About The UFL

    The UFL was developed to fulfill the unmet needs of football fans in major markets currently underserved by professional football by providing a high quality traditional football league comprised of world class professional football players. The UFL will serve the communities with pride, dedication and passion, and uphold a leadership role in the development of football worldwide. The UFL will provide every fan with an affordable, accessible, exciting and entertaining game experience. Scheduled to debut in October 2009, the UFL’s headquarters is in New York, N.Y. and has satellite offices in Jacksonville, Fla. and Rutherford, N.J. The UFL is led by Commissioner Michael Huyghue. For more information on the UFL and how to purchase tickets for the “UFL Premiere” season, please visit United Football League (UFL) - Where The Future Stars Come to Play!.

  • #2
    Re: New football League to compete dirtectly with the NFL

    Sorry UFL, but four team are not going to compete with the NFL. Good luck though, but I doubt the UFL will even be around as long as the AFL. The NFL will get all the word class athletes, practice team scrubs will be playing for the UFL.

    But hey, maybe this is the team that will be moving into that new stadium you LA fans are getting so excited about

    Comment


    • #3
      Re: New football League to compete dirtectly with the NFL

      Michael Vick might be getting excited about this.

      Comment


      • #4
        Re: New football League to compete dirtectly with the NFL

        It would have a shot, if it didn't try to compete with the NFL. We saw how that worked for the XFL.
        I'll probably still keep an eye on it though.

        Comment


        • #5
          Re: New football League to compete dirtectly with the NFL

          Originally posted by Keenum View Post
          It would have a shot, if it didn't try to compete with the NFL. We saw how that worked for the XFL.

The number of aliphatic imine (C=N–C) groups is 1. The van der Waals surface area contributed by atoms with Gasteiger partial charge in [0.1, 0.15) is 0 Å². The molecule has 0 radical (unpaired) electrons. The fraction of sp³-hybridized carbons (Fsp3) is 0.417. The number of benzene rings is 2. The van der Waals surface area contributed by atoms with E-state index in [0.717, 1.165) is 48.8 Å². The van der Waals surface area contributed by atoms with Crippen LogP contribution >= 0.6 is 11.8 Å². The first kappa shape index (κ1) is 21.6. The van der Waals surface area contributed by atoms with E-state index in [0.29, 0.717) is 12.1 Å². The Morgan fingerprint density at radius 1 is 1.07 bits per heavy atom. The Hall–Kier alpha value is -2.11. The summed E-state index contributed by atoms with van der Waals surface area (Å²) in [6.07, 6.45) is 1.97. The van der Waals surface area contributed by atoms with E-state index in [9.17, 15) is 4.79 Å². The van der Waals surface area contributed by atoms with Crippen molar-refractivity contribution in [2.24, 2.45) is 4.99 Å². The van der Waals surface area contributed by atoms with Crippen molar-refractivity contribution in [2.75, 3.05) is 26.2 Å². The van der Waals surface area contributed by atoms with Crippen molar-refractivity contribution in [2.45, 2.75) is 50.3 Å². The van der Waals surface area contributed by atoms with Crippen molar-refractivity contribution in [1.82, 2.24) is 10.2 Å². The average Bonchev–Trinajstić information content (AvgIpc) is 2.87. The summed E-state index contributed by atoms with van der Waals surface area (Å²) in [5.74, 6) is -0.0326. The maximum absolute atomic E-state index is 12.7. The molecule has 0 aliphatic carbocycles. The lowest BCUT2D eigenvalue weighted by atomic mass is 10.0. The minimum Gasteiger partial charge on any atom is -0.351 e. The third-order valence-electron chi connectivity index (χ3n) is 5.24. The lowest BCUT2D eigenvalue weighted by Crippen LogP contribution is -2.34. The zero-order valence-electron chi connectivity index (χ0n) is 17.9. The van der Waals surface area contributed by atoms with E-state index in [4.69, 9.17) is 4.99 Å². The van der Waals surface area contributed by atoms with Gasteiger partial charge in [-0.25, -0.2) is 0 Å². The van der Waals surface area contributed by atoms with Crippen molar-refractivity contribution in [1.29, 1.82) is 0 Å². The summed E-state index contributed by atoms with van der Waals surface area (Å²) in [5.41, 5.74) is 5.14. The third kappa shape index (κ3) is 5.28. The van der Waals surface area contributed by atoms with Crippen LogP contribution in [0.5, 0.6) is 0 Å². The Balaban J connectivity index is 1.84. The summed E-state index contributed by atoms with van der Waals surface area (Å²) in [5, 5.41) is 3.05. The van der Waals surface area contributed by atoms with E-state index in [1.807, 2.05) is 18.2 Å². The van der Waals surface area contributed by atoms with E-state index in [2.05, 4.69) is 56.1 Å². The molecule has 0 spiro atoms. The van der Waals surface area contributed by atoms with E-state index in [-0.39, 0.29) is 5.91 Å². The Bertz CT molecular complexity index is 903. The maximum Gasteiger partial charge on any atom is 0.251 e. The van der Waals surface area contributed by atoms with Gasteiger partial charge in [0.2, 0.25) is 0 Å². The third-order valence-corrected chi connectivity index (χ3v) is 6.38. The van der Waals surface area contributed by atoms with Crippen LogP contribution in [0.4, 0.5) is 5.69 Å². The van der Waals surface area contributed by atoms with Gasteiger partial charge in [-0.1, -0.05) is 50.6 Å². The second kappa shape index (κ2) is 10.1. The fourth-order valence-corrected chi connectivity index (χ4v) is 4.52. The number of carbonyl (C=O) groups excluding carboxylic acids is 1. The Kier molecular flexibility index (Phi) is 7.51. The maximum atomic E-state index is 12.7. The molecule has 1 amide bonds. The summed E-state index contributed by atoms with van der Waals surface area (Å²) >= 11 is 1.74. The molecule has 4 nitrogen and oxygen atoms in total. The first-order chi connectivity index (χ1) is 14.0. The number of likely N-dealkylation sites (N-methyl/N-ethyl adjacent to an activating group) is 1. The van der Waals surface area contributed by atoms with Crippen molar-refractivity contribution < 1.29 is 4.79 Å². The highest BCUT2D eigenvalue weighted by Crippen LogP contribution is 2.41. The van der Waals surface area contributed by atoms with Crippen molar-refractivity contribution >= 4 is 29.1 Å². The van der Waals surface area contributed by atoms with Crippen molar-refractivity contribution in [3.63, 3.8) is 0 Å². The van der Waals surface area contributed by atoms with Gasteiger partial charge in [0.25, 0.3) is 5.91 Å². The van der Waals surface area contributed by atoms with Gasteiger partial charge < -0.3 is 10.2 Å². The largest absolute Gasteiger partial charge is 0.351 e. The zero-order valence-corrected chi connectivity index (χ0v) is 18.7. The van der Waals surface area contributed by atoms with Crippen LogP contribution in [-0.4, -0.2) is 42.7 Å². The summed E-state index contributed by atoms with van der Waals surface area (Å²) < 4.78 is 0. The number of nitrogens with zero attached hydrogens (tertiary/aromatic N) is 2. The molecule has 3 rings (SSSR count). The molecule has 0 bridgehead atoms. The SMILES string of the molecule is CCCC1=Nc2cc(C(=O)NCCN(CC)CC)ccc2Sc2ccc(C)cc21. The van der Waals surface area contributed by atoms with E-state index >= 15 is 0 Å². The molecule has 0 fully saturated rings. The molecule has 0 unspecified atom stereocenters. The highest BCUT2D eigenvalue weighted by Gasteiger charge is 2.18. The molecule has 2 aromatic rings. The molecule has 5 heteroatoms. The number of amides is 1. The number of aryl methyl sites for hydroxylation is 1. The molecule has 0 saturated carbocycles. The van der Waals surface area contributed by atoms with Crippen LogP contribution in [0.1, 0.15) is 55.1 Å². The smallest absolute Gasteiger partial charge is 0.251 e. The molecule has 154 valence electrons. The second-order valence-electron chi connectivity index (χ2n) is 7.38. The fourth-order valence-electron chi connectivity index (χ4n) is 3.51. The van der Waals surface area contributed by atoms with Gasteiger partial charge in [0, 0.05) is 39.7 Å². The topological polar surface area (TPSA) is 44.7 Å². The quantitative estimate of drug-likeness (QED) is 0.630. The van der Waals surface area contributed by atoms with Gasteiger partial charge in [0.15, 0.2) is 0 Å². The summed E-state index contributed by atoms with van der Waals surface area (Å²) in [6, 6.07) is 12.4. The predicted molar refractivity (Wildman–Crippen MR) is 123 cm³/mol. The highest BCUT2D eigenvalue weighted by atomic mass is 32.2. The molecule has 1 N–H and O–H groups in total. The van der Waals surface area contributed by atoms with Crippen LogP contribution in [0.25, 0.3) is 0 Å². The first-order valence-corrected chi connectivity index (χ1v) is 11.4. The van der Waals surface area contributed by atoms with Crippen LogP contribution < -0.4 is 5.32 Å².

I'll probably still keep an eye on it though.
          Excatly. I think arena football has succeeded because it was played during the NFL's offseason, so football fans hungry for action tune in and go to the games. Every league that has occurred at the same time as the NFL has failed, and I'm not sure why these millionaire "genius" executives can't see that.

          Comment


          • #6
            Re: New football League to compete dirtectly with the NFL

            Employment for out of work Arena players and perennial NFL practice squad players. Another wasted venture capital project...

            Comment

            Related Topics

            Collapse

            • r8rh8rmike
              Humble Beginnings - UFL Article
              by r8rh8rmike
              Humble beginnings
              By BARRY WILNER
              AP FOOTBALL WRITER
              07/12/2009

              Four teams, low salaries, cable-only telecasts and few household names. Is this any way to run a pro football league?

              The people behind the UFL think so.

              The United Football League will kick off in October with teams in New York, San Francisco, Orlando and Las Vegas. The maximum salary will approach the minimum $620,000 that a four-year NFL veteran gets, with some players making as little as $35,000, plus incentive bonuses. All those players will be seen on Versus on Thursday nights during the six-game season, with a championship game Nov. 27, the day after Thanksgiving.

              And while such stars as Marvin Harrison and Derrick Brooks, both currently unsigned by NFL clubs, could wind up in the UFL — so might Michael Vick, something commissioner Michael Huyghue is considering — most of the players won't register highly on the recognition scale.